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New baseboard loop heating when no call for heat

vilord
vilord Member Posts: 48
Good day everyone!
I hope you are all staying safe and healthy, I can imagine it must be tough these days!

We had a new boiler installed in the fall (a buderus G115/5, to replace our leaking Burnham V7).
Our system used to have baseboard *and* a fan coil air handler with leaky ducting *and* in-slab radiant for the inlaw apartment.

With the new boiler install, we also had all of the ducting and fan coil ripped out and baseboard installed, so the main house is 100% baseboards (we left the radiant loop alone).

Unfortunately, we found that the new baseboards were heating up the house when the DHW indirect was heating up. We called our installed back, he found that some amount of the DHW return water was running backwards through the baseboard loop instead of going to the boiler. He installed some sort of check valve near the return. That solved it... mostly.

But the new zone (Zone 1) still seems to heat up without a call for heat from that zone. I think now either the water is convecting or there's another reverse problem, it seems to happen when Zone 2 or 3 calls for heat.

I can call the installer back, but he seemed confused about what could be happening. Each zone is separately pumped by a taco 007 with internal check valve.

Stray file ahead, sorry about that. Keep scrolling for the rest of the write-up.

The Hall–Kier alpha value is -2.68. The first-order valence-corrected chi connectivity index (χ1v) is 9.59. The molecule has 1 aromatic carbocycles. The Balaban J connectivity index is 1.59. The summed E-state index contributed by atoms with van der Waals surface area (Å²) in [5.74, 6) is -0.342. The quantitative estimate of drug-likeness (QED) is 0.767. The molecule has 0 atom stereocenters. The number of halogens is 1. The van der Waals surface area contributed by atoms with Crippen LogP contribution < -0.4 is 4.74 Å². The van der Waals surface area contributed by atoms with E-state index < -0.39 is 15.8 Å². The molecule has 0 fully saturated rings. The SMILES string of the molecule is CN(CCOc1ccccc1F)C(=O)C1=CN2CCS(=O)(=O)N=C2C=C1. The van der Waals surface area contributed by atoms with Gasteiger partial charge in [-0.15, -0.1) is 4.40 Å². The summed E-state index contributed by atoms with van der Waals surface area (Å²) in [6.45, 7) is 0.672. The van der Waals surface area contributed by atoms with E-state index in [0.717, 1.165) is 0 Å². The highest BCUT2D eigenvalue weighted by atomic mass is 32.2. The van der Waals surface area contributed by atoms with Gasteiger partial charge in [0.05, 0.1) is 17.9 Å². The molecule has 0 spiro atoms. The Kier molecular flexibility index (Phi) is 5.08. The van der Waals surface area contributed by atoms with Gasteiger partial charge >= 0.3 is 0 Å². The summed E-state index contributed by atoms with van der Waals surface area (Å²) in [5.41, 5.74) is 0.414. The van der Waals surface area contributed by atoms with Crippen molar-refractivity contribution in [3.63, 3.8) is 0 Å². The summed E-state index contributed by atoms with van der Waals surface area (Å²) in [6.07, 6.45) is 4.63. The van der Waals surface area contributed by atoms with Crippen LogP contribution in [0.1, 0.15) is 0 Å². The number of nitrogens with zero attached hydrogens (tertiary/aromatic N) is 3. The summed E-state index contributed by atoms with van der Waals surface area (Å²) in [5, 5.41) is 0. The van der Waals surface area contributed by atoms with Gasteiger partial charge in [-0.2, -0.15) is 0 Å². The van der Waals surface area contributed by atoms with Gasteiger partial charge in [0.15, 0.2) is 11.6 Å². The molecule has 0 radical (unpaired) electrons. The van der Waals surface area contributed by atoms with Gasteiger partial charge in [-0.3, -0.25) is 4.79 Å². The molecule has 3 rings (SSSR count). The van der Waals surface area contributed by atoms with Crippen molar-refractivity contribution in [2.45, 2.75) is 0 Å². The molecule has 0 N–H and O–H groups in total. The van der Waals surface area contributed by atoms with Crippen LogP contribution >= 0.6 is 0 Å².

The 007's are installed on the hot side, pushing hot water up, instead of pulling cold water down (this i guess is more common these days?)

Any ideas what to do? As mentioned, the installer seemed like he was grasping at straws, so I'd like to hear from some others before bringing him back in.

Was it just plumbed badly? Or maybe the 007 has a bad check valve (is this common on new units?)

Attached a couple of annotated photos, sorry the plumbing was done in a way that makes it hard to photograph.



Comments

  • Grallert
    Grallert Member Posts: 531
    It is a bit hard to get a handle on from the pictures. The this to do is sit with it while the different zones are calling and really narrow it down the a zone and a culprit. It's very possible that you have a stuck or dirty internal flow check in the zone #1 pump.
  • dopey27177
    dopey27177 Member Posts: 872
    Some times circulating pumps are a bit over sized for the purposes intended. That being said water returning to the boiler may have just enough extra pressure to back feed one or more zones. Or there may be a piping problem that can cause this senerio.

    The best way to prevent a back feed is to put check valves in the return of all the zones close to the boiler return inlet.

    I say this because there should be a flow control valve after each pump. The flow control valve is and acts like a check valve,

    Jake